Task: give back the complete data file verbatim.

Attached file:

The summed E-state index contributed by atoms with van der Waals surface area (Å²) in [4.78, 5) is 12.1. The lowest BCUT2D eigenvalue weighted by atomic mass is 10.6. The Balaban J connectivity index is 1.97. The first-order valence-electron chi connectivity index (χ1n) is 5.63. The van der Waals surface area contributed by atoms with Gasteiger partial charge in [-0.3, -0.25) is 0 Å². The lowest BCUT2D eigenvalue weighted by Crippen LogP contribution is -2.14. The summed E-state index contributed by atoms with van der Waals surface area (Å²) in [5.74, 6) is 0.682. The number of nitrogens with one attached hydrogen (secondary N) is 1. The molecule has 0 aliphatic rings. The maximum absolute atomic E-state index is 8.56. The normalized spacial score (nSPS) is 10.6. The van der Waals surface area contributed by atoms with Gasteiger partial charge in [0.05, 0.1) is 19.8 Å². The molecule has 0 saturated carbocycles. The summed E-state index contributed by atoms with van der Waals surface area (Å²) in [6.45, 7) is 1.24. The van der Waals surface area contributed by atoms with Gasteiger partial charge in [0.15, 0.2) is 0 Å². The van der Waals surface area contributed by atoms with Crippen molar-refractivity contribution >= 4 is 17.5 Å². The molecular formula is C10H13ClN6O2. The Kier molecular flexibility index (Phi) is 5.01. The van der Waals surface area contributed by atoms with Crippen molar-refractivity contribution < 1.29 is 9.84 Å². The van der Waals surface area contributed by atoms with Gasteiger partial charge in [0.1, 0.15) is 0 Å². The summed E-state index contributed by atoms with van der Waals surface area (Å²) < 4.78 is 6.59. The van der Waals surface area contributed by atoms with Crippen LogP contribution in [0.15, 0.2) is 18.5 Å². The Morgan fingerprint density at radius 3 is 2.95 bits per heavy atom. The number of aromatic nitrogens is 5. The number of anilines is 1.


The summed E-state index contributed by atoms with van der Waals surface area (Å²) in [4.78, 5) is 12.1. The lowest BCUT2D eigenvalue weighted by atomic mass is 10.6. The Balaban J connectivity index is 1.97. The first-order valence-electron chi connectivity index (χ1n) is 5.63. The van der Waals surface area contributed by atoms with Gasteiger partial charge in [-0.3, -0.25) is 0 Å². The lowest BCUT2D eigenvalue weighted by Crippen LogP contribution is -2.14. The summed E-state index contributed by atoms with van der Waals surface area (Å²) in [5.74, 6) is 0.682. The number of nitrogens with one attached hydrogen (secondary N) is 1. The molecule has 0 aliphatic rings. The maximum absolute atomic E-state index is 8.56. The normalized spacial score (nSPS) is 10.6. The van der Waals surface area contributed by atoms with Gasteiger partial charge in [0.05, 0.1) is 19.8 Å². The molecule has 0 saturated carbocycles. The summed E-state index contributed by atoms with van der Waals surface area (Å²) in [6.45, 7) is 1.24. The van der Waals surface area contributed by atoms with Gasteiger partial charge in [0.15, 0.2) is 0 Å². The van der Waals surface area contributed by atoms with Crippen molar-refractivity contribution >= 4 is 17.5 Å². The molecular formula is C10H13ClN6O2. The Kier molecular flexibility index (Phi) is 5.01. The van der Waals surface area contributed by atoms with Crippen molar-refractivity contribution < 1.29 is 9.84 Å². The van der Waals surface area contributed by atoms with Gasteiger partial charge in [0.1, 0.15) is 0 Å². The summed E-state index contributed by atoms with van der Waals surface area (Å²) < 4.78 is 6.59. The van der Waals surface area contributed by atoms with Crippen LogP contribution in [0.15, 0.2) is 18.5 Å². The Morgan fingerprint density at radius 3 is 2.95 bits per heavy atom. The number of aromatic nitrogens is 5. The number of anilines is 1.